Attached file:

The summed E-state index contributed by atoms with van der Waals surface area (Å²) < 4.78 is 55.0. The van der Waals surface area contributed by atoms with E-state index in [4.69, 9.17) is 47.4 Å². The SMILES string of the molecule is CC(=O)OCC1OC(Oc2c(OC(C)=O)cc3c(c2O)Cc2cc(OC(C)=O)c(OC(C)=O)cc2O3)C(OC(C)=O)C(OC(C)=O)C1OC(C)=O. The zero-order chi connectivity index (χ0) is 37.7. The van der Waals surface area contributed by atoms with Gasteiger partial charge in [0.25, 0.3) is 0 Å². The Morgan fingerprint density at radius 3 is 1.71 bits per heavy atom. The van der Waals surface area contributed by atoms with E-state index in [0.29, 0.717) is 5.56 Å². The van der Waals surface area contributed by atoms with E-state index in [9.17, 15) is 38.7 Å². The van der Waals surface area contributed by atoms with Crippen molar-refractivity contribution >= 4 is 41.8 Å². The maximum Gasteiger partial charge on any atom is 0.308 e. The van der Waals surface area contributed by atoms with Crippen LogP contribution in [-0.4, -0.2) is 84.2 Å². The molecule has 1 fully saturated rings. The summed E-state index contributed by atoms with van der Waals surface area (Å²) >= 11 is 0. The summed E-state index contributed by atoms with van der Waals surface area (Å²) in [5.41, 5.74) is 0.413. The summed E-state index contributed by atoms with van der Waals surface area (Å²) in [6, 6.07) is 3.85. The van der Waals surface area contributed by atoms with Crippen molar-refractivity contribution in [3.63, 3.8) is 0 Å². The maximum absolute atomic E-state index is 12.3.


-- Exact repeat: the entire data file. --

The summed E-state index contributed by atoms with van der Waals surface area (Å²) < 4.78 is 55.0. The van der Waals surface area contributed by atoms with E-state index in [4.69, 9.17) is 47.4 Å². The SMILES string of the molecule is CC(=O)OCC1OC(Oc2c(OC(C)=O)cc3c(c2O)Cc2cc(OC(C)=O)c(OC(C)=O)cc2O3)C(OC(C)=O)C(OC(C)=O)C1OC(C)=O. The zero-order chi connectivity index (χ0) is 37.7. The van der Waals surface area contributed by atoms with Gasteiger partial charge in [0.25, 0.3) is 0 Å². The Morgan fingerprint density at radius 3 is 1.71 bits per heavy atom. The van der Waals surface area contributed by atoms with E-state index in [0.29, 0.717) is 5.56 Å². The van der Waals surface area contributed by atoms with E-state index in [9.17, 15) is 38.7 Å². The van der Waals surface area contributed by atoms with Crippen molar-refractivity contribution >= 4 is 41.8 Å². The maximum Gasteiger partial charge on any atom is 0.308 e. The van der Waals surface area contributed by atoms with Crippen LogP contribution in [-0.4, -0.2) is 84.2 Å². The molecule has 1 fully saturated rings. The summed E-state index contributed by atoms with van der Waals surface area (Å²) >= 11 is 0. The summed E-state index contributed by atoms with van der Waals surface area (Å²) in [5.41, 5.74) is 0.413. The summed E-state index contributed by atoms with van der Waals surface area (Å²) in [6, 6.07) is 3.85. The van der Waals surface area contributed by atoms with Crippen molar-refractivity contribution in [3.63, 3.8) is 0 Å². The maximum absolute atomic E-state index is 12.3.